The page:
The Office of Disaster Preparedness and Management (ODPM) yesterday confirmed that there have been sightings of the Portuguese Man-O-War on the beaches of Manzanilla and to a lesser extent, Mayaro.
According to the Insitute of Marine Affairs (IMA), the Portuguese Man-O-War is a species of the siphonophore, a group of animals related to the jellyfish. The tentacles of the Man-o-War contains venomous stinging cells that, while not poisonous to humans, can cause extremely painful blistering, stinging and burning sensations to the skin, vomiting and paralysis. Symptoms of severe stings and allergic reactions may include difficulty in breathing and unconsciousness. Dead Portuguese Man-O-War coming into contact with the skin can result in stinging sensations for days after its death.
In light of this, the ODPM is encouraging all citizens and tourists to exercise vigilance and extreme caution when visiting these beaches. The ODPM is also urging persons to take the following precautionary measures in the event the Portuguese Man-O-War is sighted:
° Be cautious about swimming in the sea since the tentacles of the Portuguese Man-O-War may extend far behind or below its float and can break off and drift unseen.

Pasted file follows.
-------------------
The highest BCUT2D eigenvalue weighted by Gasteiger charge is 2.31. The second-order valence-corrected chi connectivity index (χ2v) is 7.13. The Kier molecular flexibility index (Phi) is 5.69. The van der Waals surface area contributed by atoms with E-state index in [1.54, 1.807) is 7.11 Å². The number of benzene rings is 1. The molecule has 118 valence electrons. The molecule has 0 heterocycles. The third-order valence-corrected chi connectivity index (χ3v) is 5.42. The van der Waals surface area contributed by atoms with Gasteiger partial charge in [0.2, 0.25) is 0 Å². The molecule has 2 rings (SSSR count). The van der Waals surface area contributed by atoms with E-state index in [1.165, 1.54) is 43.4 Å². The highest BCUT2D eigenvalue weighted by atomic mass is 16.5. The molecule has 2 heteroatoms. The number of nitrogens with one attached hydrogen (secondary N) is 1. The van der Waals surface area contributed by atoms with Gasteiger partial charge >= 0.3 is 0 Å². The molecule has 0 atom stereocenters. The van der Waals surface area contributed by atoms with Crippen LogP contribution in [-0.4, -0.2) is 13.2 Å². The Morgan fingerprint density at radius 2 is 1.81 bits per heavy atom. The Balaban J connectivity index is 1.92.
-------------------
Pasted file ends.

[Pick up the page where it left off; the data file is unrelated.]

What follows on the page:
° Avoid touching or handling the Portuguese Man-O-War.
° Avoid stepping on the colourful float as this leaves the stinging tentacles behind and exposed to others who may be negatively affected by the sting.
If you have been stung by the Portuguese Man-O-War:
° Visit your nearest district health facility for treatment.
° Administer vinegar (acetic acid) over the affected area(s). Carefully remove the stinging tentacles with a tweezer, stick or leaves and avoid touching them with exposed skin.
° Avoid rubbing or applying fresh water to the affected area as this may cause untriggered cells to fire and stinging to continue.
° Immerse the affected area in non-scalding hot water for 30-45 minutes.
Sightings of the Portuguese Man-O-War should be reported to the Disaster Management Unit of the Ministry of Rural Development and Local Government or the Tobago Emergency Management Agency (TEMA).
The Sangre Grande Regional Corporation and the Mayaro/Rio Claro Regional Corporation are monitoring the situation.